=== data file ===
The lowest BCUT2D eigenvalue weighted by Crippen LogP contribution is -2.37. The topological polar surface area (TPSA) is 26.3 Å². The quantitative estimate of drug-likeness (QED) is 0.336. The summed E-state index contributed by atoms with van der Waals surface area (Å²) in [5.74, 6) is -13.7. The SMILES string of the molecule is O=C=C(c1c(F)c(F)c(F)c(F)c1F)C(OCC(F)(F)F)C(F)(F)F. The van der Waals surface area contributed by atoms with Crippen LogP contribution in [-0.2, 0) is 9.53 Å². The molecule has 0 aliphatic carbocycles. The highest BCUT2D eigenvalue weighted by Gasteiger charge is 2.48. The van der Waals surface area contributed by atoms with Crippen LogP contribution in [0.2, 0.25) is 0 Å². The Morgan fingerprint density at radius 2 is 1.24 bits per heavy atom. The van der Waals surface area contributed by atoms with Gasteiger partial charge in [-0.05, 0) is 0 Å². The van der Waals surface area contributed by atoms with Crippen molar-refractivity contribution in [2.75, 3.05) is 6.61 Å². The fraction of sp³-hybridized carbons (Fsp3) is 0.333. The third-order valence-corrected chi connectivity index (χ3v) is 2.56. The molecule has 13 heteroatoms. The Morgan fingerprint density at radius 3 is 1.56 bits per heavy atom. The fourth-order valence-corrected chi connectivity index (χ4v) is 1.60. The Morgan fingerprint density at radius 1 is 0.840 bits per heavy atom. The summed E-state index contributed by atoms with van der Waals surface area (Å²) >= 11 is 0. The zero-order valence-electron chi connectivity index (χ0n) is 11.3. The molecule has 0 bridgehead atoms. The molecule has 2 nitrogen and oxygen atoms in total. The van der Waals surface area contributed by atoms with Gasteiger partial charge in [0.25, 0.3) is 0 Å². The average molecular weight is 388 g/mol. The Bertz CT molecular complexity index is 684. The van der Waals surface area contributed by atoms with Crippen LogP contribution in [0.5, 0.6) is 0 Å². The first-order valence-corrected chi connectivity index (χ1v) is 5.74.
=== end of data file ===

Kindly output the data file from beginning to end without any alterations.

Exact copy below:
The lowest BCUT2D eigenvalue weighted by Crippen LogP contribution is -2.37. The topological polar surface area (TPSA) is 26.3 Å². The quantitative estimate of drug-likeness (QED) is 0.336. The summed E-state index contributed by atoms with van der Waals surface area (Å²) in [5.74, 6) is -13.7. The SMILES string of the molecule is O=C=C(c1c(F)c(F)c(F)c(F)c1F)C(OCC(F)(F)F)C(F)(F)F. The van der Waals surface area contributed by atoms with Crippen LogP contribution in [-0.2, 0) is 9.53 Å². The molecule has 0 aliphatic carbocycles. The highest BCUT2D eigenvalue weighted by Gasteiger charge is 2.48. The van der Waals surface area contributed by atoms with Crippen LogP contribution in [0.2, 0.25) is 0 Å². The Morgan fingerprint density at radius 2 is 1.24 bits per heavy atom. The van der Waals surface area contributed by atoms with Gasteiger partial charge in [-0.05, 0) is 0 Å². The van der Waals surface area contributed by atoms with Crippen molar-refractivity contribution in [2.75, 3.05) is 6.61 Å². The fraction of sp³-hybridized carbons (Fsp3) is 0.333. The third-order valence-corrected chi connectivity index (χ3v) is 2.56. The molecule has 13 heteroatoms. The Morgan fingerprint density at radius 3 is 1.56 bits per heavy atom. The fourth-order valence-corrected chi connectivity index (χ4v) is 1.60. The Morgan fingerprint density at radius 1 is 0.840 bits per heavy atom. The summed E-state index contributed by atoms with van der Waals surface area (Å²) >= 11 is 0. The zero-order valence-electron chi connectivity index (χ0n) is 11.3. The molecule has 0 bridgehead atoms. The molecule has 2 nitrogen and oxygen atoms in total. The van der Waals surface area contributed by atoms with Gasteiger partial charge in [0.25, 0.3) is 0 Å². The average molecular weight is 388 g/mol. The Bertz CT molecular complexity index is 684. The van der Waals surface area contributed by atoms with Crippen LogP contribution in [0.5, 0.6) is 0 Å². The first-order valence-corrected chi connectivity index (χ1v) is 5.74.